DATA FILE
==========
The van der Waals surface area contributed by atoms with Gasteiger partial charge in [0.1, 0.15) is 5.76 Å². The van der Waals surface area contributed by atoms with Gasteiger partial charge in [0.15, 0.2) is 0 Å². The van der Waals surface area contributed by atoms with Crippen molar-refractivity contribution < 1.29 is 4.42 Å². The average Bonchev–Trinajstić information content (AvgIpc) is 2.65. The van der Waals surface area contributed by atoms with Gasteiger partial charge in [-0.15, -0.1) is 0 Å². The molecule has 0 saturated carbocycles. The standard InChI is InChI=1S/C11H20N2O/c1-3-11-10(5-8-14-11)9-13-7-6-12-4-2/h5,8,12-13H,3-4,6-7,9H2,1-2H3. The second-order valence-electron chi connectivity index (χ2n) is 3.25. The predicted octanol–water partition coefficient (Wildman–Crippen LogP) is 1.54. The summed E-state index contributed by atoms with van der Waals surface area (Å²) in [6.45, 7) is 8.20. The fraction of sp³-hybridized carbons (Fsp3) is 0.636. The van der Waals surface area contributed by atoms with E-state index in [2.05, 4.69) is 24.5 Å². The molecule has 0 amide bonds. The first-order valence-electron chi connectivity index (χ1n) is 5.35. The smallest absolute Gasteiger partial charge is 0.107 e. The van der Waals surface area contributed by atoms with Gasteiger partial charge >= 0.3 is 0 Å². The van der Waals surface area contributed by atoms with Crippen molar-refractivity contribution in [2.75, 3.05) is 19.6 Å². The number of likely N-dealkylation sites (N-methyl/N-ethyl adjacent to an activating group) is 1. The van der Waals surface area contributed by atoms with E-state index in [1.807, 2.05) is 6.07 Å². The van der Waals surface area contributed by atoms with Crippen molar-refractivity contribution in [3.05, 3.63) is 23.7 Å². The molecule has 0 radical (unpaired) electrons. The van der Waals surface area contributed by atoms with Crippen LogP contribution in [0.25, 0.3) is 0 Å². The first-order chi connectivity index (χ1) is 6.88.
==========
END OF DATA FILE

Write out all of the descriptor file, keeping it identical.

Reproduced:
The van der Waals surface area contributed by atoms with Gasteiger partial charge in [0.1, 0.15) is 5.76 Å². The van der Waals surface area contributed by atoms with Gasteiger partial charge in [0.15, 0.2) is 0 Å². The van der Waals surface area contributed by atoms with Crippen molar-refractivity contribution < 1.29 is 4.42 Å². The average Bonchev–Trinajstić information content (AvgIpc) is 2.65. The van der Waals surface area contributed by atoms with Gasteiger partial charge in [-0.15, -0.1) is 0 Å². The molecule has 0 saturated carbocycles. The standard InChI is InChI=1S/C11H20N2O/c1-3-11-10(5-8-14-11)9-13-7-6-12-4-2/h5,8,12-13H,3-4,6-7,9H2,1-2H3. The second-order valence-electron chi connectivity index (χ2n) is 3.25. The predicted octanol–water partition coefficient (Wildman–Crippen LogP) is 1.54. The summed E-state index contributed by atoms with van der Waals surface area (Å²) in [6.45, 7) is 8.20. The fraction of sp³-hybridized carbons (Fsp3) is 0.636. The van der Waals surface area contributed by atoms with E-state index in [2.05, 4.69) is 24.5 Å². The molecule has 0 amide bonds. The first-order valence-electron chi connectivity index (χ1n) is 5.35. The smallest absolute Gasteiger partial charge is 0.107 e. The van der Waals surface area contributed by atoms with Gasteiger partial charge >= 0.3 is 0 Å². The van der Waals surface area contributed by atoms with Crippen molar-refractivity contribution in [2.75, 3.05) is 19.6 Å². The number of likely N-dealkylation sites (N-methyl/N-ethyl adjacent to an activating group) is 1. The van der Waals surface area contributed by atoms with E-state index in [1.807, 2.05) is 6.07 Å². The van der Waals surface area contributed by atoms with Crippen molar-refractivity contribution in [3.05, 3.63) is 23.7 Å². The molecule has 0 radical (unpaired) electrons. The van der Waals surface area contributed by atoms with Crippen LogP contribution in [0.25, 0.3) is 0 Å². The first-order chi connectivity index (χ1) is 6.88.